Budget Time Trial Shoot Out
Budget Time Trial Bike vs. Road Bike Upgrades
So you’re looking to take your time trial performance to the next level. You’ve invested hours into your training and now you are ready to invest financially by upgrading your equipment. But unfortunately you don’t have the budget to buy the latest and greatest time trial machine. So what purchases should you make to get the most improvements for your money.
Let’s say you have a budget of $2000. What should you buy to make the biggest improvements in your time trial equipment? Are you better off purchasing upgrades for your road bike, like wheels and aero bars, to turn it into a time trial machine? Or is your money better invested in an entry level time trial bike?
I decided to put the different options to the test to find out which setup will give you the best returns on your investment.
In order to answer this question, I put three different bike setups to the test. The test consisted of riding each bike on the same 15 kilometer course at a target wattage of 225 watts and then comparing the times to see which investment would pay off the most.
The first bike was my standard 2013 Scott Foil as you would find it on the shop floor. I did my best to get as aero as possible on the hoods and in the drops, bending my arms to reduce frontal area.
Bike number two was the same Scott Foil with aero bars and deep section rims, two upgrades that can easily be made while remaining within your $2000 budget. Aero bars start at around $100 while a wheel set like the Mavic Cosmic Pro Carbons can be purchased for $1300 with tires.And the third bike was a Felt S32, which retails for $1600. Felt was kind enough to loan me the bike for the test. The S32 is Felt’s entry level time trial/triathlon bike featuring an aluminum frame, Shimano 105 derailleurs, and Microshift shifters.
While the bike changed each test, my clothing remained consistent. It consisted of a standard jersey and shorts and an aero road helmet (Giro Air Attack). And while many improvement in aerodynamics can be made by upgrading your clothing, that test is for another time.
Due to the small sample size, this test can hardly be considered scientific or conclusive but hopefully it will answer some questions for you.
After three test runs (4 if you count the one ruined by a crossing guard and a school bus), here are the results:
|Standard Road Bike||27:34||226 watts||33.1 km/h|
|Road Bike with Aero Bars and Wheels||25:59||223 watts||35.1 km/h|
|Budget TT Bike||26:07||226 watts||34.9 km/h|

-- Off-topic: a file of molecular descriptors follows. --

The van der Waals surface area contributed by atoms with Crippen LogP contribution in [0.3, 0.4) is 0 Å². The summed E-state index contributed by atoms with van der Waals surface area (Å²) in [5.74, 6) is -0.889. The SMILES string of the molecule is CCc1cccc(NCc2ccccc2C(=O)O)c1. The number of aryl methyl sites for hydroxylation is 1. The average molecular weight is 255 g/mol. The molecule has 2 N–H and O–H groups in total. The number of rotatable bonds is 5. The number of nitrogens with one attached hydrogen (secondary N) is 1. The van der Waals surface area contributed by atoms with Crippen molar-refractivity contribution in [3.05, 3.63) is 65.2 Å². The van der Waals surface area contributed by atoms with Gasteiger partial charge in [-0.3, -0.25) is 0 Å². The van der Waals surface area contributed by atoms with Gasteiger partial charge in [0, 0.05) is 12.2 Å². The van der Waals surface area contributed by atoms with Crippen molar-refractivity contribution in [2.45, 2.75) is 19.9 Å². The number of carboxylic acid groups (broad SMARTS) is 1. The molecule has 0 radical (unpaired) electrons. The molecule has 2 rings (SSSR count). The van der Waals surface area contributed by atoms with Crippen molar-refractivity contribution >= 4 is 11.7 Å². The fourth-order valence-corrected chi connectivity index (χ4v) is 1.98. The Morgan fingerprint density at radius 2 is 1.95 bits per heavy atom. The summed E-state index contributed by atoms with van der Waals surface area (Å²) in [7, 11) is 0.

In the end, the difference between the road bike with aero bars and deep section rims and a budget time trial bike was only 8 seconds. Some of the difference could be explained by different wind conditions but with so little to separate the two bikes there is no clear winner in this test.
The results do offer further evidence to support that the rider’s body is the main source of drag on the bike. Aero bars allow the rider to get low and reduce frontal area thus reducing drag. If you are looking to improve your aerodynamics, body position should be your biggest consideration. This can be seen in that the addition of aero bars to a standard road bike knocked off over a minute and a half over 15 kilometers. If you stretch out those savings over longer distances, you can save over 3 minutes over a 30 kilometer time trial.So with no clear winner in this test, what should you spend your money on?
You should upgrade your road bike if…
- you would benefit from a wheel upgrade in other events you do
- you only do the occasional time trial
You should buy an entry level time trial bike if…
- you do a lot of time trials and want to benefit from training in your time trial position without the hassle of changing around your road bike
- you are a triathlete who does no other bike racing
- you want to be able to make more upgrades to improve your time trialing in the future
In conclusion, my not-so-scientific testing has done little to answer the question of which purchase is better. Instead, it has shown that both upgrades to your current road bike and a budget time trial bike are both viable ways to improve your time trialing performance. Both come with their benefits so its up to you to choice which is the better investment for you.
If you would like more tips on how to improve your time trialing check out How to Improve Your Time Trialing. And for more tips on getting more aero without breaking the bank, check out Aero on a Budget Part 1 and Part 2.
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